User engagement can be hard to quantify. You’ll need reliable data analytics if you want to know whether or not you’re doing it right. When tracked and monitored over time, the following metrics can be very useful in measuring user engagement:
- Pageviews: The total number of page visits within a specific timeframe.
- Top Content: Identifying which of your pages elicits the most engagement.
- New Visitors: How many users are new to your site, rather than return visitors.
- Bounce Rate: The frequency with which users visit your site and then leave immediately.
- Time on Site: How long users actually spend on your site.
- Conversions: How many users take a conversion action, such as registering an account, subscribing to an email list, or making a purchase.
How to Increase User Engagement
Here are four ways sure to keep your visitors engaged on your website.
1. Get Interactive
If you want to keep users hooked on your site, you’ve got to give them something to do. Of course, there’s always a place for text, video, and other passively-consumed types of content. But did you know that tools, games, quizzes, calculators, and other forms of interactive content generate twice as much engagement?
Imagine an online real estate listing that only provides still photographs of the property, versus one that includes a 3-D virtual tour. When there’s fun stuff to play with, users will stick around.
2. Produce Valuable Content
There’s a second part to this tip: once you’ve created valuable, helpful content that your audience wants, you’ve got to give it away for free. Providing genuinely useful resources for your audience positions you as a thought leader and gives people a good reason to spend lots of time at your site.
Besides, content is a good investment: content marketing costs 62% less than traditional marketing, while generating almost three times as many leads. Also, giving it away for free doesn’t mean you can’t leverage it for a conversion activity once in a while. Your most in-demand content can serve as a lead magnet – content you provide in exchange for an email address or sign-up.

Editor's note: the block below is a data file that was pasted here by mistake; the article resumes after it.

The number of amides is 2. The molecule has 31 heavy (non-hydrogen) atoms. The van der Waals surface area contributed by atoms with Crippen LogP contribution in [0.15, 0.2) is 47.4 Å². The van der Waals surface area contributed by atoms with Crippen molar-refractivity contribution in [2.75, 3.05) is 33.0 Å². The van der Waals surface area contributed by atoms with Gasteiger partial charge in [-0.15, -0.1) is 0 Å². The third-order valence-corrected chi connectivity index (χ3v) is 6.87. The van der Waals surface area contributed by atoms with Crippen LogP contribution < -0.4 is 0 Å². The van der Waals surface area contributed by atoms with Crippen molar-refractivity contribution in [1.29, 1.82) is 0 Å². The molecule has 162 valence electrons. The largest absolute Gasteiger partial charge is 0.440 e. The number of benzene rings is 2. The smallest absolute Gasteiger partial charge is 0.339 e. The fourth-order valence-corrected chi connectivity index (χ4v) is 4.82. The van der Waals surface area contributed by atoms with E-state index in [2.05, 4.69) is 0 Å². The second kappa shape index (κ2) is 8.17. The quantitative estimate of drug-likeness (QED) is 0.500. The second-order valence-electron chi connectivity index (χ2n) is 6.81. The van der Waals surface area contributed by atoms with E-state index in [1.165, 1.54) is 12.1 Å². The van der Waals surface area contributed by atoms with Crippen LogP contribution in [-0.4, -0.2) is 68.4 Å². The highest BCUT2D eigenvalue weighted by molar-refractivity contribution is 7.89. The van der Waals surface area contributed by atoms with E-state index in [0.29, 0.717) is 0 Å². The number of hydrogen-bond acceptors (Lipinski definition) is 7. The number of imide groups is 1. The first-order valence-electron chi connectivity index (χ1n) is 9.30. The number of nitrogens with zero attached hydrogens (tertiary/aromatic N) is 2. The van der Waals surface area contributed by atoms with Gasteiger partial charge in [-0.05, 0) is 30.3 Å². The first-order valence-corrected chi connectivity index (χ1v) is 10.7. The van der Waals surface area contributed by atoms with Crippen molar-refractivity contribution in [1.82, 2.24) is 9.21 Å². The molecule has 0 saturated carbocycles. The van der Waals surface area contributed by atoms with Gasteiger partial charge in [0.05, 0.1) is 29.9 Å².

3. Incorporate Augmented Reality
Outside of gaming, augmented reality hasn’t quite taken over mainstream marketing yet, but that could change soon. At least 61% of consumers have stated a preference for retailers that offer AR experiences. They’re already popular with furniture and design retailers, where AR allows buyers to easily see how the pieces they’re considering will fit in with their existing décor.
Consider the possibility that AR could offer an enhanced shopping experience for your buyers, or help them operate or maintain your products after purchase. If it could, then there’s no better time to boost your user engagement with AR content.
4. Turn Up Your Video
Video has a well-deserved reputation as one of the most dependable forms of content for marketing. Website users watch an average of 18 hours of online video every week. 84% of them have admitted being persuaded to buy a company’s product or service because of a video they watched.
One of the great things about video is that it can support your other efforts to increase user engagement. Video can be combined with augmented reality technology. It can be made interactive, and it can fit into the knowledge base of content that you use as lead magnets.
Just make sure you’re putting enough care and effort into your video content offerings. When done right, it’s incredibly effective at keeping eyeballs trained on your site and delivering your messages.
A lot of the tips and metrics you can use to optimize user engagement aren’t ground-breakingly new. They’re the same things you’d be doing to maintain an interesting, informative, and helpful website back in the days when keywords were king. Today, the main difference is that focusing on user engagement should help align your site with Google’s desire to provide more relevant search results for their users.
There are many creative options for making a website more engaging, but never forget that people stay engaged where there’s buzz, conversation, and good old human interest. Engaging websites can still slip under the radar. So make sure your marketing strategy includes a strong social media component to get people talking and drive traffic to your website.